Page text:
Welcome to author Wendy Heuvel who comes to us from Canada. Thank you Wendy for taking some time away from writing and answering some questions for us.
Describe your favorite writing spot or space.
My writing space is in the corner of my bedroom, next to my wooden bookshelves displaying all things mystery, fantasy and speculative. I have a desk that closes up, so when I’m not working it still looks bedroom-like. When it’s open however, it’s a complete office – the doors are covered with my schedules, calendars, and sticky notes of everything I have to do. I also have inspirational pictures of classic detectives (Holmes, Poirot, Mrs. Marple, Nancy Drew).
What is your work schedule like when you’re writing?
I’m fortunate to be a full-time author. I keep regular business hours (8-5, Monday to Friday), but often also do work in the evenings and on Saturdays.
How long on average does it take you to write a book?
Keeping in mind that I work full-time (and very often over 50 hours a week), I can complete a book (plotting, writing, self-editing) between 8-10 weeks before sending it off to the editor. But my books are also only around fifty thousand words.
How many unpublished and half-finished books do you have?
I have a few! Some that will never be seen EVER. LOL. And one YA dystopian I may consider redoing for a future release. I also have about a dozen screenplays that I’ve written and never done anything with.
Do you write under a pseudonym? If not, have you ever considered it?
No, I don’t. I have considered it, but I just find it easier to use my own name.
What comes first for you, the plot or characters?
Good question! I’ve never thought about it before. I think they happen simultaneously. Sometimes the plot influences the characters, yet once the character is formed, they always influence the plot.
How do you select the names of your characters?
I take way more time on this than is necessary. I have about a dozen baby name and name meanings sites bookmarked on my browser. I keep searching and trying names until I get the ones that feel right.
What’s the most difficult thing about writing characters from the opposite sex?
My books are written from the female point of view, so it’s always based on her interpretation of men. Is that cheating?
Can you hear your characters talking?
Yes. As I write, I often pause to listen to the story before I write it down. Each character is well-formed in my mind and I can often let them do the writing for me (in a non-crazy sort of way – LOL).
Were you a part-time writer before you became a full-time one? For how long?
I’ve been writing all of my life. I’ve had numerous articles published in magazines, and even did a stint as a copy-writer for a while.
How much time do you spend on research before starting a book? While writing?
It depends on the book. I love research, so I often do a ton beforehand – most of which doesn’t even end up in the book. As I’m writing, I’m constantly flipping back and forth between my manuscript and the internet to check facts.
What kind of research do you do for a book?
I like to keep my books as realistic as possible. I often visit locations to get a feel of what it’s actually like so I can involve all the senses as I write. I often visit the town that inspired ‘Banford’ and I recently climbed a series of rickety ladders to get into a bell tower (for Peril of the Bells – coming out in December). For the YA dystopian book, which takes place in the future UK, I travelled the country last year and visited the spots to check for accuracy.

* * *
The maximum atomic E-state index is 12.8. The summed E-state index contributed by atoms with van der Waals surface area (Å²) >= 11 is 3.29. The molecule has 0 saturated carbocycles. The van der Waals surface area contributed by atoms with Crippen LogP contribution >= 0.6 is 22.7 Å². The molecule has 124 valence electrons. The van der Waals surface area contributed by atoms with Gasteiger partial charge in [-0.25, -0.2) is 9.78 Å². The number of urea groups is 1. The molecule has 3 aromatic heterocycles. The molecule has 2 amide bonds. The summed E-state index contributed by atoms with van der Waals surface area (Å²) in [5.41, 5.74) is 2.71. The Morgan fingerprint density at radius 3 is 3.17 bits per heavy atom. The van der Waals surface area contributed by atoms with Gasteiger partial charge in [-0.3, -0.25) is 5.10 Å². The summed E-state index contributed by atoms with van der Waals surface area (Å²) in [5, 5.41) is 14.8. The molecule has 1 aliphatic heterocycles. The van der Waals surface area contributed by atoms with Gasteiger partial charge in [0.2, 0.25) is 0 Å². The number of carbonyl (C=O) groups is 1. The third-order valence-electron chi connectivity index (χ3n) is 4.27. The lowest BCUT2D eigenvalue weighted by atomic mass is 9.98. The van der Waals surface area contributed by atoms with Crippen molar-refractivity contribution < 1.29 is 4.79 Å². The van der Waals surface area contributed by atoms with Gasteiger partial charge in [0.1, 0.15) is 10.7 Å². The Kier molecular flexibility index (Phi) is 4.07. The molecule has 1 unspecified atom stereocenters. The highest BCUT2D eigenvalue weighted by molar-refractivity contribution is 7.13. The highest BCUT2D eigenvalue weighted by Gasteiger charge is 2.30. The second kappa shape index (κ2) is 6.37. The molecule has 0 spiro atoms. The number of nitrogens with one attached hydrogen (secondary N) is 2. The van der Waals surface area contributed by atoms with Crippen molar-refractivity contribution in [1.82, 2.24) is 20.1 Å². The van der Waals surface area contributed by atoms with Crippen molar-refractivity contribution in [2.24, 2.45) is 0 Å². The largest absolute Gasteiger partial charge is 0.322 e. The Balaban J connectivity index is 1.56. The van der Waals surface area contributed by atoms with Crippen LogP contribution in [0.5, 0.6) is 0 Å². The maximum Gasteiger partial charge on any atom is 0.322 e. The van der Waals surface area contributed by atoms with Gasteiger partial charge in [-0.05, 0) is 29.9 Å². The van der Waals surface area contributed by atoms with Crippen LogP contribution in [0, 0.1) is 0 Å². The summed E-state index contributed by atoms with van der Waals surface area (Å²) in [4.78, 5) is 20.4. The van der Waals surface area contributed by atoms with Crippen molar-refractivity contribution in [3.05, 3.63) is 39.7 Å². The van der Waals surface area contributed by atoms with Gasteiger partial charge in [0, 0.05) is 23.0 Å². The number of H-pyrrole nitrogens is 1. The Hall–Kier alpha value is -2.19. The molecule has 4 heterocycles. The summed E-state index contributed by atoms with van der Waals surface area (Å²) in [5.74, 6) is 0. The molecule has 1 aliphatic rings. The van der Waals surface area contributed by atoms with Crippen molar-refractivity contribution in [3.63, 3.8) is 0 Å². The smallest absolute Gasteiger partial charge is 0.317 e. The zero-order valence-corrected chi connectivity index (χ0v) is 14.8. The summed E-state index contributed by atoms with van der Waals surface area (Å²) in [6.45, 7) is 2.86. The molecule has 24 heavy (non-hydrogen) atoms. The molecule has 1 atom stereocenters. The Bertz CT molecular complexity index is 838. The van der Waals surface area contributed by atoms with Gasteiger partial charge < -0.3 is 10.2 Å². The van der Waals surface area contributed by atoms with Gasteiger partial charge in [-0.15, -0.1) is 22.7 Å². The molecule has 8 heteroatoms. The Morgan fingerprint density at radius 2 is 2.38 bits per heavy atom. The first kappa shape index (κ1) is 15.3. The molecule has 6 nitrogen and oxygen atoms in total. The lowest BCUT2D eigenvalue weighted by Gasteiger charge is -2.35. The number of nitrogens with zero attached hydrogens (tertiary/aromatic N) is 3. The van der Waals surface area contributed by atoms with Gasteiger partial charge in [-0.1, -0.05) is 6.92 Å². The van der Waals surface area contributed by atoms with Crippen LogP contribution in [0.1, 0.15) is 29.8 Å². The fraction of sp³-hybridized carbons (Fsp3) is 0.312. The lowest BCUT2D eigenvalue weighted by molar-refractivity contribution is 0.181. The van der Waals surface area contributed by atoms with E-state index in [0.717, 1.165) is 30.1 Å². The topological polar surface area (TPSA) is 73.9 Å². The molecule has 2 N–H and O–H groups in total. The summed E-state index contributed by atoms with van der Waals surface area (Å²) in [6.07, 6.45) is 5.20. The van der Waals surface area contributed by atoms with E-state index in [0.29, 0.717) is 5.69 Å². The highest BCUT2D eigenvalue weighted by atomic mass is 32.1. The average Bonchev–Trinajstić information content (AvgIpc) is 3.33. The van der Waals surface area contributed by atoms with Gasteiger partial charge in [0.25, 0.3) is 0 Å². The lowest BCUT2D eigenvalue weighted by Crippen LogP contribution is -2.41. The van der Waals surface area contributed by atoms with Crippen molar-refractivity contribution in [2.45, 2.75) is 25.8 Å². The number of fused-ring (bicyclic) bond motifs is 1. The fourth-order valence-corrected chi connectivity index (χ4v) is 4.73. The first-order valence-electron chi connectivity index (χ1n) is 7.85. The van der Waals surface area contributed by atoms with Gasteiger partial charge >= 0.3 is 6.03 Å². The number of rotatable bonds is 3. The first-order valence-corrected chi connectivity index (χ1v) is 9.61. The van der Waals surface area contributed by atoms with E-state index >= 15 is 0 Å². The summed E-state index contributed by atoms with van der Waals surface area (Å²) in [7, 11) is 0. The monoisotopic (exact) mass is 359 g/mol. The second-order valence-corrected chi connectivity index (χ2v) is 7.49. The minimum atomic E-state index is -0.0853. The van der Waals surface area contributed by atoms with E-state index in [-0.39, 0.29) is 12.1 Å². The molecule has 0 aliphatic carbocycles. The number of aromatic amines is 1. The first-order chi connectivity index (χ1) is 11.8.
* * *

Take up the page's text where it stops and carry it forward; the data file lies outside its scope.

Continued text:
As a writer, what would you choose as your mascot/avatar/spirit animal?
A cat. Always a cat. Fits for cozies, and fits for speculative fiction.
What would you say is your interesting writing quirk?
Screenplays are actually my first love, so because I’m so visual, I have visual inspiration around me when I write. This includes maps of my town and locations, photos of my characters, and other things to get me into the mood of the story (music, Christmas things, etc). I also write my books using the cue card method often used for screenplay writing.
What was the best money you ever spent as a writer?
Oh gosh. I don’t think I can pinpoint it to one thing – unless I lump all of the courses together that I’ve taken. Never underestimate the importance of continuing to learn.
What do you like to do when you’re not writing?
What is this thing you call ‘not writing’?
Do you ever Google yourself?
Sometimes – but usually only to see if my books have popped up in places I don’t yet know about. I once found my book on a Japanese site. I have no idea if the reviews were good or bad! LOL.
What is your favorite childhood book(s)?
Just one? Not possible. Nancy Drew, of course. And the Mandie series. I also loved, ‘The Pig, The Prince, and the Unicorn’. It’s one of those obscure books no one has ever heard of, but it fed my love of fantasy.
If you could tell your younger writing self anything, what would it be?
Don’t be afraid. Keep learning. Keep doing. Make it happen.
Wendy is Canadian by birth, Dutch by blood, and British by heart.
She enjoys writing and relaxing in the cozy, country home she shares with her husband, 4 kid-things (Thing 1, Thing 2, Thing 3 and Thing 4, respectively), fluff-monster dog, and three adorable, fluffernutter kitties.
Sometimes you will find her sitting by the water (but never in it). She is passionate about Christian mission work, travelling, birding, BBC mysteries, droppies (Dutch salted-licorice candies), potatoes, decaf earl grey tea, and Harry Potter.